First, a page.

Monday, July 30, 2012

From Bad To Worse



If I had to be honest, my first night alone on the island was really creepy. Despite having camped here numerous times over the past three years, I was always with someone else. As I set up the hammock between the only trees on the island, I couldn't help but look over my shoulder at every noise coming from the bush. By the time everything was set up, I was inside the bug net rocking back in forth in the wind and on the verge of passing out from sheer exhaustion, despite my trepidations.


In the morning, I was granted about an hour of sunshine before things started to get worse. In that hour, I had several chances at fish, including a big one but I couldn't make it happen. The big one flat out refused my fly, I had a pair of bonefish rush my fly only to have another horse eye jack take it, and in the above picture you can see what happens if you accidentally overshoot a fish by a few feet.


Then, the rains came. Intermittent at first with several passing showers but the sun rarely made an appearance, which greatly reduces your chances of seeing a bonefish.


Soon, small storm systems started rolling through, bringing heavy rain that lasted anywhere from 10-30 minutes. I spent the time in the hot car, drinking warm water, and reading Game of Thrones. 


With things looking downright dreary, I made an executive decision to explore the north shore of the island. Here you have a very large barrier reef and a few shallow bays rather than immense flats. I rigged the spinning rod hoping to catch something.


The north shore is a maze of sandy roads, pot holes, and salt ponds. With no map, you have to rely on instinct. With no way of communicating with civilization, you run the risk of breaking down, getting stuck, or flat out getting lost (only for a short while). I found a familiar spot from previous excursions when I came upon a pile of bones. Last year, we found a skinned bull. This was all that remained. 



The roads lead right up to the shoreline where one can walk the deserted beaches. I caught a few small jacks and snappers on fly and surprisingly caught nothing on the spinning rod.



I re-found a few promising shallow bays ideally suited for fishing a low tide. I planned on coming back in the morning to look for some fish and hopefully a tailing permit. At this point, I needed to find a place to string up my hammock.


Near sun down, I found an abandoned beach bar that had a cabana on the beach. It had four concrete pillars holding up a thatched roof of palms. Between two pillars, I found my sleeping quarters. I had to park the car a few hundred yards down the beach and carry some gear to the cabana. I was hoping that the thatched roof would provide some shelter from the passing storms.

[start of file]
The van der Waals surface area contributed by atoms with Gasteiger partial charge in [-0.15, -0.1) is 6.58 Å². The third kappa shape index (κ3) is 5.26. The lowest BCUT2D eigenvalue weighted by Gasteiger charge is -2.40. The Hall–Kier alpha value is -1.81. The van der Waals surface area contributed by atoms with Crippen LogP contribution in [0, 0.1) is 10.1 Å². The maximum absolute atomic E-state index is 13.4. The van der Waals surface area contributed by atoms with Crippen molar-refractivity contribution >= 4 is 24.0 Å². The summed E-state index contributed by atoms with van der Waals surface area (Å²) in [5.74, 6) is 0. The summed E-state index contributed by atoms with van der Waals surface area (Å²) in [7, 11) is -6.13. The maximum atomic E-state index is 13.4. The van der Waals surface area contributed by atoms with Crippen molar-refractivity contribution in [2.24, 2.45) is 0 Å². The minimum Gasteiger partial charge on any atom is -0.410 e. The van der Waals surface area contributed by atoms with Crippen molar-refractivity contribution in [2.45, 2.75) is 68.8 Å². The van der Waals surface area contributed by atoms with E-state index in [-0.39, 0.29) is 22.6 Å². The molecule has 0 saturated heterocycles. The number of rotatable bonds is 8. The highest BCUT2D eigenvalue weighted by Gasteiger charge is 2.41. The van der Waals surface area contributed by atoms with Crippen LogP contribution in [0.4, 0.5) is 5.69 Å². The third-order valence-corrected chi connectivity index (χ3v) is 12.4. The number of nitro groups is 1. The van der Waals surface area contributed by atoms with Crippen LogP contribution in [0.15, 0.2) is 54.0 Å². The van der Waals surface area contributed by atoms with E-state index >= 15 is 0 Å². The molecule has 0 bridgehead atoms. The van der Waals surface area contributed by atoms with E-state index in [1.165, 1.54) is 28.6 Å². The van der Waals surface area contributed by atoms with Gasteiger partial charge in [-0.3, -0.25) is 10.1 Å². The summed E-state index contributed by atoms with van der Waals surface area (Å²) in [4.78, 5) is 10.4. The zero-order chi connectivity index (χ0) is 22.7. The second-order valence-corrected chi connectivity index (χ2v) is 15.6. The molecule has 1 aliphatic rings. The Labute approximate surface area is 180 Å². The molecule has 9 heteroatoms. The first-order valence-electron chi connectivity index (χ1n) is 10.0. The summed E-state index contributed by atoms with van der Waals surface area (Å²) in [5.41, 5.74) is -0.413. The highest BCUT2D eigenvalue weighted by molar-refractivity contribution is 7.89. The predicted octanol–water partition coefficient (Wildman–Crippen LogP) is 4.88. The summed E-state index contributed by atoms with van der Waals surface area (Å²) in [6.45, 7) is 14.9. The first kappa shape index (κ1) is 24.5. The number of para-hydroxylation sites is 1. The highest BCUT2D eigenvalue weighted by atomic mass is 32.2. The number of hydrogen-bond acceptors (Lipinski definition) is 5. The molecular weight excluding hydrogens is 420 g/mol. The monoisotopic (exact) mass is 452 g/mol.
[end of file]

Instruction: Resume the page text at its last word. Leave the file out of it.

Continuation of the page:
With the DSLR in the car (sorry), the best sunset of the entire trip unfolded on the horizon as I bombed casts out into the reef to no avail. The sun warped from hues of red and orange and then faded to pink and finally purple. I couldn't believe how purple it got.


With the sun setting before 8 o'clock, I crawled into my hammock and began reading via headlamp. Around 9:30, as I was attempting to fall asleep, the wind picked up considerably and the temperature dropped a few degrees. I peered out of the hammock and realized there were no longer any stars in the sky. Storm time.

The rain started slowly at first and I wasn't too worried about getting wet. The thatched roof of palms wasn't letting any water in. As the wind picked up it forced the rain to come down at an angle but I wrapped myself in a blanket and brought the other half of the hammock on top of me to create a cocoon. A half an hour later, the rain was only getting worse, but I was still dry.

As the rain continued to come down at a heavier rate, rain began to seep through the thatched roof and saturate the bug net, hammock, the towel, and eventually my clothes. I had to pack it in. What started as a dream sleeping destination quickly turned into the night from hell. My bags, sleeping quarters, clothes, and book two of Game of Thrones were soaked. In rain and flashes of lightning, I had to take everything down and hike back to the car. Wet and covered in sand, I had to navigate back through the maze of sandy roads and find my way back to the dock to recover.



The dock sticks out into the Caribbean Sea and contains really heavy wind. I set up the hammock to air dry and stayed there until everything was dry. In the meantime, I blew off some steam by jumping several tarpon and landing one. Around three in the morning, I made my way to the trees to set up for a few hours of sleep before awakening the following morning to wipe this day off the books.


4 comments:

fishermanrichard. said...

Real Robinson Crusoe stuff, great.

e.m.b. said...

Oh the places you go! And I vicariously through...
Amazing post.

Mark Kautz/Shoreman said...

I guess the last comment got lost, but to answer your question, the books mention the fly in almost every one, but never give a good description. Since I've been following, I've lost where you are. Where is this gorgeous island?

Mark

Mark said...

thanks for coming along erin!

@Mark- we like to keep that under wraps, but I am sure if you do a little investigating, you will figure it out. we've had people do that, contact us, go there, and do well